-- Robert Preidt
THURSDAY, March 17 (HealthDay News) -- A recent case in New York
City of HIV transmission between a living kidney donor and a
transplant recipient highlights the need to revise national policy
on the type and timing of HIV tests used to screen living organ
donors, say the authors of a new case study.
Routine screening of organ donors for infection with the virus
"has made transmission of HIV through organ transplantation rare in
the United States," the researchers noted. "However, despite
routine screening, transmission of HIV can be an uncommon
complication of organ transplantation and is a public health
They believe that transplant centers should utilize more
sensitive tests to better spot donors who might carry HIV.
The report, published in the March 18 issue of the U.S. Centers
for Disease Control and Prevention's
Morbidity and Mortality Weekly Report, describes an investigation launched by the New York City Department of Health and Mental Hygiene in 2010 after it was notified of a potential transplant-related HIV infection. HIV is the virus that causes AIDS.
The case involved an adult kidney failure patient who received a
kidney transplant at a city hospital in 2009. The patient did not
have HIV before the transplant and, in the year after the
transplant, did not engage in any behaviors that would increase the
risk of HIV infection. However, HIV infection was confirmed in the
patient one year after the transplant.
The kidney donor was an adult male who underwent evaluation as a
potential living donor, which revealed a previous diagnosis of
syphilis and a history of sex with men. However, laboratory tests
conducted during the initial evaluation 79 days before the
transplant showed no evidence of HIV infection.
One year after the transplant, the donor underwent screening for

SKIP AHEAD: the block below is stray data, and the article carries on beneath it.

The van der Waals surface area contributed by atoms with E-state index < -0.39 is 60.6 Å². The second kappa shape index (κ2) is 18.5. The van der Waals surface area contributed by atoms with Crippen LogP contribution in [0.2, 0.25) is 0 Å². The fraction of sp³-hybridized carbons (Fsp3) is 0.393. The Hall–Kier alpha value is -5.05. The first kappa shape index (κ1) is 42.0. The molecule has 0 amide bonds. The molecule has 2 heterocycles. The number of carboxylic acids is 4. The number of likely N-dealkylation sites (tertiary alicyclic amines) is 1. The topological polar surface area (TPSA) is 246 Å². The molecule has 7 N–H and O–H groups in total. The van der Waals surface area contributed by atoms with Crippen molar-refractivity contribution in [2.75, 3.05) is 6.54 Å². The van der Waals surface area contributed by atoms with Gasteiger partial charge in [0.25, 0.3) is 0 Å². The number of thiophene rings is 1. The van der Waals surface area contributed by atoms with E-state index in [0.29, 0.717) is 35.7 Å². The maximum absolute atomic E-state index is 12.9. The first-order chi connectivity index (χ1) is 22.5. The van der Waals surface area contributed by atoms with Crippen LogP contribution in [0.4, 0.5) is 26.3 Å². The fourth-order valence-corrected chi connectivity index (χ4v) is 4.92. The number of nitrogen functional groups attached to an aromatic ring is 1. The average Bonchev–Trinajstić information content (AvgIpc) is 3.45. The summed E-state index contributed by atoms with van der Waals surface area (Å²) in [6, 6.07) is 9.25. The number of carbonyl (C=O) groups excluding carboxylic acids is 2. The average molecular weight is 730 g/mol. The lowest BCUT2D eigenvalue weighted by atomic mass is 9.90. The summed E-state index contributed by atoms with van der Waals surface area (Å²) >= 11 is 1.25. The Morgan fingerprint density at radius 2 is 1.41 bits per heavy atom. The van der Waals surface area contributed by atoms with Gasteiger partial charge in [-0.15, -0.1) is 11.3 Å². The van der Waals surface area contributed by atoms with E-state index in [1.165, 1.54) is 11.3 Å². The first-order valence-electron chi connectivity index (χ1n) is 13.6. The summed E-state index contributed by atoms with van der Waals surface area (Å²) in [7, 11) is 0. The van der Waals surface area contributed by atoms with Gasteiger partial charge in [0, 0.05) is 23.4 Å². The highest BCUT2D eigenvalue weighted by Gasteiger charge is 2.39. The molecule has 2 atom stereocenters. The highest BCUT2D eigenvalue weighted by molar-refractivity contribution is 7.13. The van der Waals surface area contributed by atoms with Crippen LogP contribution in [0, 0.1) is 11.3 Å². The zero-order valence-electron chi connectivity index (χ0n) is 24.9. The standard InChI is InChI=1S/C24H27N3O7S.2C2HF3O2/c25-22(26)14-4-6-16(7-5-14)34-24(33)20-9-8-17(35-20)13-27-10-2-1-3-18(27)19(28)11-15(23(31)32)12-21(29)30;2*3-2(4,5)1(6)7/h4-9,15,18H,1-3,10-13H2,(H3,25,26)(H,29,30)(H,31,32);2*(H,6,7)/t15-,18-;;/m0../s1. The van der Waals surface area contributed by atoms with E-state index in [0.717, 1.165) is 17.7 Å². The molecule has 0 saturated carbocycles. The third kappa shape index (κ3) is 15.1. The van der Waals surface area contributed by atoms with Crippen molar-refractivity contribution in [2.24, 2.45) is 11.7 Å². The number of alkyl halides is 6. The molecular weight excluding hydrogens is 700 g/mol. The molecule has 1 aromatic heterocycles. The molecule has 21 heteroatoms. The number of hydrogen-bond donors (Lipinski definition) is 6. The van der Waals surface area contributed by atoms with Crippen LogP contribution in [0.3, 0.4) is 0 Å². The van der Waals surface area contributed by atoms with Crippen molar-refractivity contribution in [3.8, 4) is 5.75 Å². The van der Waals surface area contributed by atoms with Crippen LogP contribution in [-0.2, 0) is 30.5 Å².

sexually transmitted diseases and was found to have HIV. The
transplant team was then informed that the donor was
In an interview during the public health investigation, the
donor said he had unprotected sex with one male partner in the year
before the donation, including the time between his initial
evaluation and the transplant surgery. He did not know the HIV
status of his sex partner. The donor also said he had no history of
injection drug use, tattoos or blood transfusions.
Frozen samples collected from the donor before the transplant
were reanalyzed and some of them showed evidence of HIV infection,
the study authors noted.
Even though the donor tested negative for HIV prior to the
transplant, the most sensitive HIV screening test was not used, as
it was not required, according to the report.
"This case highlights the need to revise national policy on the type and timing of HIV tests used to screen living donors," the case study authors wrote in a CDC news release. "Specifically, transplant centers should screen living donors using the most sensitive test -- currently nucleic acid testing (NAT) -- as close to the time of transplant surgery as feasible. Donors should also be counseled to avoid behaviors that place them at risk of acquiring HIV because even the most sensitive HIV test can miss recent infections."
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